Founder of anti-radicalization organization discusses Boston bombing suspects

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By Andrew Michalscheck By Andrew Michalscheck

PHOENIX -- FBI officials say agents interviewed one of the Boston bombing suspects in 2011, to investigate another country's allegations of extremism.
The founder of a Muslim organization, which aims to prevent radicalization, says "there's a lot of work to do" to counter Islamic militancy.
Dr. Zuhdi Jasser runs the American Islamic Forum for Democracy (AIFD), which is based in Phoenix.   He suspects the brothers followed the same path as the failed Times Square bomber in 2010, and the Ft. Hood gunman.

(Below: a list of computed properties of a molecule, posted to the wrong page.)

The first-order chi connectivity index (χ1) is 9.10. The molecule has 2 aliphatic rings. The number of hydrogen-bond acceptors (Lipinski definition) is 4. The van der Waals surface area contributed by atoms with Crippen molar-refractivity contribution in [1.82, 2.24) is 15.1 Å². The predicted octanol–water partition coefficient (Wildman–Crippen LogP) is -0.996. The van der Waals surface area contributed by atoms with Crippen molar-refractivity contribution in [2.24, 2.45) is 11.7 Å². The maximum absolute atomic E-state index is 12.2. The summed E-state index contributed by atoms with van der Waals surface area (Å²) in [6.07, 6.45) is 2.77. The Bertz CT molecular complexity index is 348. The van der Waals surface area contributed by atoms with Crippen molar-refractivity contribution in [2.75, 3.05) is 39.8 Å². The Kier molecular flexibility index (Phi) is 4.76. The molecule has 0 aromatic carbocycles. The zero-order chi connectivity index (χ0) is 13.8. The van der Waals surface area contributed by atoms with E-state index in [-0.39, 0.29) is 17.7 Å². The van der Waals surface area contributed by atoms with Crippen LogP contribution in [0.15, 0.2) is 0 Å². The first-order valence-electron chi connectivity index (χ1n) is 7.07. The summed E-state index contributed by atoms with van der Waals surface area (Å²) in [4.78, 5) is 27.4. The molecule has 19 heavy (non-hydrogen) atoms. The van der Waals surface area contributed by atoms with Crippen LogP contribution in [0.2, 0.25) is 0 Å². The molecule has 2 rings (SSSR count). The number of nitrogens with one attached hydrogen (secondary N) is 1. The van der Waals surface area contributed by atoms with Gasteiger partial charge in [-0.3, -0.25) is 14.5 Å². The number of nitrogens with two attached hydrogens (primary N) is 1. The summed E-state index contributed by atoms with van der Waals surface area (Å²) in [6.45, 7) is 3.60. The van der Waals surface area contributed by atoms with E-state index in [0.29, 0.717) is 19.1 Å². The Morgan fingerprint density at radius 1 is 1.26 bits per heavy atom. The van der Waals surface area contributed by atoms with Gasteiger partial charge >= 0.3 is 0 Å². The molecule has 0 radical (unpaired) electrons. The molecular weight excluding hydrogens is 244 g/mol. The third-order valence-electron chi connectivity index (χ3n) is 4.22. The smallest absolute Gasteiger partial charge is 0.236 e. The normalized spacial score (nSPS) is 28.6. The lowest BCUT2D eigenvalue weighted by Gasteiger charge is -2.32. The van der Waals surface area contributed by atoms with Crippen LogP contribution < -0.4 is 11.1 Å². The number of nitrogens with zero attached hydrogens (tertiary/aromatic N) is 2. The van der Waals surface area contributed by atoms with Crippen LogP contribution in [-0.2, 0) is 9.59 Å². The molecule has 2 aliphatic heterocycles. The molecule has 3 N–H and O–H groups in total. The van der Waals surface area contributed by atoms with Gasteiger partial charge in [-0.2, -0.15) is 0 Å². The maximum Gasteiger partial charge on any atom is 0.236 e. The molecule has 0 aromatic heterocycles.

"As they go down the path of radicalization, they begin to dehumanize Americans and moderate Muslims who disagree with them," Jasser told 3TV.

"What they want to do is leave their mark on the world by destroying the societies they see as a threat to them.  So the way to unravel America is to create acts of violence against runners in a marathon," Jasser said.
AIFD has a program which specifically targets young Muslim men through its "Liberty Project," for "...dialogue on Muslim reform, separation of mosque and state, and the adaptation of young Muslims to modernity."